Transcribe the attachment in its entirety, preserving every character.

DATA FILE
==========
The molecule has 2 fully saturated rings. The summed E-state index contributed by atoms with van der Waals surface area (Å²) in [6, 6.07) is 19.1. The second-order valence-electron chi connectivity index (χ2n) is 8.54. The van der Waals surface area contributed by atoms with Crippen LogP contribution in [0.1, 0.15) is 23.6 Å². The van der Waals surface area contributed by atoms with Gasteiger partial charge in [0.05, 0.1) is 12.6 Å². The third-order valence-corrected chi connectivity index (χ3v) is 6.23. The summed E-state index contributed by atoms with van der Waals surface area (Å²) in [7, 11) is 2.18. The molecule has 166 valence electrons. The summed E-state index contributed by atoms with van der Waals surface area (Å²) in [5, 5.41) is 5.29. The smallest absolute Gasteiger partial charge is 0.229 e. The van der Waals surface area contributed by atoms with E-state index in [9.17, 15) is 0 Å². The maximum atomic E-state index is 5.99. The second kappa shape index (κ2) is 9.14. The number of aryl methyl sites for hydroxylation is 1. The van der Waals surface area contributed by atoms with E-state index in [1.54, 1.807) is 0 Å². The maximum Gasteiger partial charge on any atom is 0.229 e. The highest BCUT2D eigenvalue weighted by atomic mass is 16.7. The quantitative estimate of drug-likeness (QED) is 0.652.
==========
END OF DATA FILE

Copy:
The molecule has 2 fully saturated rings. The summed E-state index contributed by atoms with van der Waals surface area (Å²) in [6, 6.07) is 19.1. The second-order valence-electron chi connectivity index (χ2n) is 8.54. The van der Waals surface area contributed by atoms with Crippen LogP contribution in [0.1, 0.15) is 23.6 Å². The van der Waals surface area contributed by atoms with Gasteiger partial charge in [0.05, 0.1) is 12.6 Å². The third-order valence-corrected chi connectivity index (χ3v) is 6.23. The summed E-state index contributed by atoms with van der Waals surface area (Å²) in [7, 11) is 2.18. The molecule has 166 valence electrons. The summed E-state index contributed by atoms with van der Waals surface area (Å²) in [5, 5.41) is 5.29. The smallest absolute Gasteiger partial charge is 0.229 e. The van der Waals surface area contributed by atoms with E-state index in [9.17, 15) is 0 Å². The maximum atomic E-state index is 5.99. The second kappa shape index (κ2) is 9.14. The number of aryl methyl sites for hydroxylation is 1. The van der Waals surface area contributed by atoms with E-state index in [1.54, 1.807) is 0 Å². The maximum Gasteiger partial charge on any atom is 0.229 e. The highest BCUT2D eigenvalue weighted by atomic mass is 16.7. The quantitative estimate of drug-likeness (QED) is 0.652.